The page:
Kids in Georgia’s Foster Care System May Be Over-Medicated For Behavioral Issues

Many children in foster care come from broken homes with abusive parents. Neglect can result in behavioral problems in kids, which may lead physicians to prescribe medications to help guardians manage the conditions. However, over-prescribing is becoming a common theme in foster children, according to the Georgia Business News.

Advocates for the proper care of foster children recently drafted a bill, asking lawmakers to regulate how much medication is given to children with behavioral problems. Half of the teenagers in foster care in Georgia are taking at least one psychotropic drug, while approximately 33 percent take an anti-psychotic regularly.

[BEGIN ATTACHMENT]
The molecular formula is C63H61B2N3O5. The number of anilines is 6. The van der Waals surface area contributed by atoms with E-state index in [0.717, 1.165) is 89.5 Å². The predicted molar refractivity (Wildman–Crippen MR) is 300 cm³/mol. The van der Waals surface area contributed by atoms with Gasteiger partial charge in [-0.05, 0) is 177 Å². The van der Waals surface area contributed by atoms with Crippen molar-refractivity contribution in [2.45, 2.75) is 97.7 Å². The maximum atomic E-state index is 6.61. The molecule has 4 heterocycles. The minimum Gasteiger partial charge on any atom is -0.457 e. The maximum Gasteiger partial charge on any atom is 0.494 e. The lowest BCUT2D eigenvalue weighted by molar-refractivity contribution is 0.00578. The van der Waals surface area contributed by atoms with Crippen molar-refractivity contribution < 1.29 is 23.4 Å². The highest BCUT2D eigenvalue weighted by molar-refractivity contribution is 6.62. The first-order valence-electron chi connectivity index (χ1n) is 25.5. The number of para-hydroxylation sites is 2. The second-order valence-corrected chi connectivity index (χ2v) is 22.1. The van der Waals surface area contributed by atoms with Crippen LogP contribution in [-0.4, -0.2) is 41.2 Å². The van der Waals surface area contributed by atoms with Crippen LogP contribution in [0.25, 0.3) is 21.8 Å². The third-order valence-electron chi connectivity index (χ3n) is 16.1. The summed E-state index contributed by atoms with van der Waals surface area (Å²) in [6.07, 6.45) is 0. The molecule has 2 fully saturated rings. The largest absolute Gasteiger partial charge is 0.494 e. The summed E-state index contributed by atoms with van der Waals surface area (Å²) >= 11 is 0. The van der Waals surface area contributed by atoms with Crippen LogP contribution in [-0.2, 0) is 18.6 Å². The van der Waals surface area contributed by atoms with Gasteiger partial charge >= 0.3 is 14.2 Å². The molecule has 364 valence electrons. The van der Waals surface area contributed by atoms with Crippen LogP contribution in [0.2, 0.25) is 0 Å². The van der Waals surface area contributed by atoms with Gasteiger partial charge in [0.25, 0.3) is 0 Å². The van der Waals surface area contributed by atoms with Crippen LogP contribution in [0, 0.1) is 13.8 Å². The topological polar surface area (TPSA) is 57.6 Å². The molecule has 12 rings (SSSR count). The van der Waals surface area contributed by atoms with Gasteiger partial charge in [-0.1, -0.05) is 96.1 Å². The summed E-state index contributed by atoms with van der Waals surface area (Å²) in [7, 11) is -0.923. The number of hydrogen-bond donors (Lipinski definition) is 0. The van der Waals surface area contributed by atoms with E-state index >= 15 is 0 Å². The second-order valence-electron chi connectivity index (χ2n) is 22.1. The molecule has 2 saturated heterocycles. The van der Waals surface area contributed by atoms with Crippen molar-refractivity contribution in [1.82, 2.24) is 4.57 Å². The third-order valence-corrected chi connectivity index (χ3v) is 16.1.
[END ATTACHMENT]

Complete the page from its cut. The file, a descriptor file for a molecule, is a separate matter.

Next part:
Barton Child Law and Policy Center at Emory University representative, Melissa Carter, told the news source that prescription drugs are not only dangerous, but costly. Medicaid bills for over-prescribing medication cost the state money that they might be able to use to make other improvements.

In 2008, the United States spent more than $234 billion on prescription drugs, according to the Centers for Disease Control and Prevention. This is double the amount the country spent in 1999, highlighting the increase in over-prescribed medication in recent years.